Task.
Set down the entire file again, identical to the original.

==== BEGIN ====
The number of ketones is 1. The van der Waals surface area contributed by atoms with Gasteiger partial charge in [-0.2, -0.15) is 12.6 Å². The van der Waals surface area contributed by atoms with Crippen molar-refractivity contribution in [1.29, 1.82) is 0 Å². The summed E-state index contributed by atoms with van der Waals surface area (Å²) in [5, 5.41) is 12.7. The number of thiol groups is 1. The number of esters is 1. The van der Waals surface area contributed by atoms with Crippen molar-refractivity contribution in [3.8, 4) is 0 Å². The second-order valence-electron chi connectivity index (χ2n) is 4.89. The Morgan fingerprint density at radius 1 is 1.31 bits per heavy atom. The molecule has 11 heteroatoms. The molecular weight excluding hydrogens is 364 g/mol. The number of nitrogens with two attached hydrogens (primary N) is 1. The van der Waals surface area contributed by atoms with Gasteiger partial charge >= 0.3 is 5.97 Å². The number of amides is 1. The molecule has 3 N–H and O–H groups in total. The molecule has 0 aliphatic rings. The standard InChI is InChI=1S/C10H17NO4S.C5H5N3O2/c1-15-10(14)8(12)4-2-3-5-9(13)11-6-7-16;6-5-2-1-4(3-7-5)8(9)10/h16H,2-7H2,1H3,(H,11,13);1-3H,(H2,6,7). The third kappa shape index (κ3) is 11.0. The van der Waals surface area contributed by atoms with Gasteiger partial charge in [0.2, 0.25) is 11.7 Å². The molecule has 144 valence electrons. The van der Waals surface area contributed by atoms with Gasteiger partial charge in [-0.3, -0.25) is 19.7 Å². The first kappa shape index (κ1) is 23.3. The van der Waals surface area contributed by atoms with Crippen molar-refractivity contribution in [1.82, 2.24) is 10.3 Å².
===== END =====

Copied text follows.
The number of ketones is 1. The van der Waals surface area contributed by atoms with Gasteiger partial charge in [-0.2, -0.15) is 12.6 Å². The van der Waals surface area contributed by atoms with Crippen molar-refractivity contribution in [1.29, 1.82) is 0 Å². The summed E-state index contributed by atoms with van der Waals surface area (Å²) in [5, 5.41) is 12.7. The number of thiol groups is 1. The number of esters is 1. The van der Waals surface area contributed by atoms with Crippen molar-refractivity contribution in [3.8, 4) is 0 Å². The second-order valence-electron chi connectivity index (χ2n) is 4.89. The Morgan fingerprint density at radius 1 is 1.31 bits per heavy atom. The molecule has 11 heteroatoms. The molecular weight excluding hydrogens is 364 g/mol. The number of nitrogens with two attached hydrogens (primary N) is 1. The van der Waals surface area contributed by atoms with Gasteiger partial charge >= 0.3 is 5.97 Å². The number of amides is 1. The molecule has 3 N–H and O–H groups in total. The molecule has 0 aliphatic rings. The standard InChI is InChI=1S/C10H17NO4S.C5H5N3O2/c1-15-10(14)8(12)4-2-3-5-9(13)11-6-7-16;6-5-2-1-4(3-7-5)8(9)10/h16H,2-7H2,1H3,(H,11,13);1-3H,(H2,6,7). The third kappa shape index (κ3) is 11.0. The van der Waals surface area contributed by atoms with Gasteiger partial charge in [0.2, 0.25) is 11.7 Å². The molecule has 144 valence electrons. The van der Waals surface area contributed by atoms with Gasteiger partial charge in [-0.3, -0.25) is 19.7 Å². The first kappa shape index (κ1) is 23.3. The van der Waals surface area contributed by atoms with Crippen molar-refractivity contribution in [1.82, 2.24) is 10.3 Å².